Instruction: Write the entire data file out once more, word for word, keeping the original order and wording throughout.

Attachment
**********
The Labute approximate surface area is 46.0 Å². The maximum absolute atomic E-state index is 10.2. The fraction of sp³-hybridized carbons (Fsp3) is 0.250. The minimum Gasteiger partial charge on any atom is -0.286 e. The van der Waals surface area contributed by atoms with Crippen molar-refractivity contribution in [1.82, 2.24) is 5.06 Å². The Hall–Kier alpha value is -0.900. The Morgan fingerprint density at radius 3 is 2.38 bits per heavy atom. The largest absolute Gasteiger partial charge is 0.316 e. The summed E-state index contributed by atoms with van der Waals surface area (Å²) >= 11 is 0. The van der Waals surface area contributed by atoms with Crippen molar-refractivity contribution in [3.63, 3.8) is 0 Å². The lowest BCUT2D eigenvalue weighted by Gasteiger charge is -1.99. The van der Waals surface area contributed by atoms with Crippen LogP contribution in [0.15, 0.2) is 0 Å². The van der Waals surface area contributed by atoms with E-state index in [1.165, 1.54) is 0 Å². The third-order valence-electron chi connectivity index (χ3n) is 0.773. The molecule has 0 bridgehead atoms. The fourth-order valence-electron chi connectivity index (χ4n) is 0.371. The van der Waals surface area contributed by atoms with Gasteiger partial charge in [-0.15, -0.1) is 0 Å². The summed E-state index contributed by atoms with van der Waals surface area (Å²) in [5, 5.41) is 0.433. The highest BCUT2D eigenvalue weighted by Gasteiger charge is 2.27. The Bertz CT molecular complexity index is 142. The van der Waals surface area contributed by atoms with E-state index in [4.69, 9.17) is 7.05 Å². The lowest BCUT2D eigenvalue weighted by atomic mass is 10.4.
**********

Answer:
The Labute approximate surface area is 46.0 Å². The maximum absolute atomic E-state index is 10.2. The fraction of sp³-hybridized carbons (Fsp3) is 0.250. The minimum Gasteiger partial charge on any atom is -0.286 e. The van der Waals surface area contributed by atoms with Crippen molar-refractivity contribution in [1.82, 2.24) is 5.06 Å². The Hall–Kier alpha value is -0.900. The Morgan fingerprint density at radius 3 is 2.38 bits per heavy atom. The largest absolute Gasteiger partial charge is 0.316 e. The summed E-state index contributed by atoms with van der Waals surface area (Å²) >= 11 is 0. The van der Waals surface area contributed by atoms with Crippen molar-refractivity contribution in [3.63, 3.8) is 0 Å². The lowest BCUT2D eigenvalue weighted by Gasteiger charge is -1.99. The van der Waals surface area contributed by atoms with Crippen LogP contribution in [0.15, 0.2) is 0 Å². The van der Waals surface area contributed by atoms with E-state index in [1.165, 1.54) is 0 Å². The third-order valence-electron chi connectivity index (χ3n) is 0.773. The molecule has 0 bridgehead atoms. The fourth-order valence-electron chi connectivity index (χ4n) is 0.371. The van der Waals surface area contributed by atoms with Gasteiger partial charge in [-0.15, -0.1) is 0 Å². The summed E-state index contributed by atoms with van der Waals surface area (Å²) in [5, 5.41) is 0.433. The highest BCUT2D eigenvalue weighted by Gasteiger charge is 2.27. The Bertz CT molecular complexity index is 142. The van der Waals surface area contributed by atoms with E-state index in [4.69, 9.17) is 7.05 Å². The lowest BCUT2D eigenvalue weighted by atomic mass is 10.4.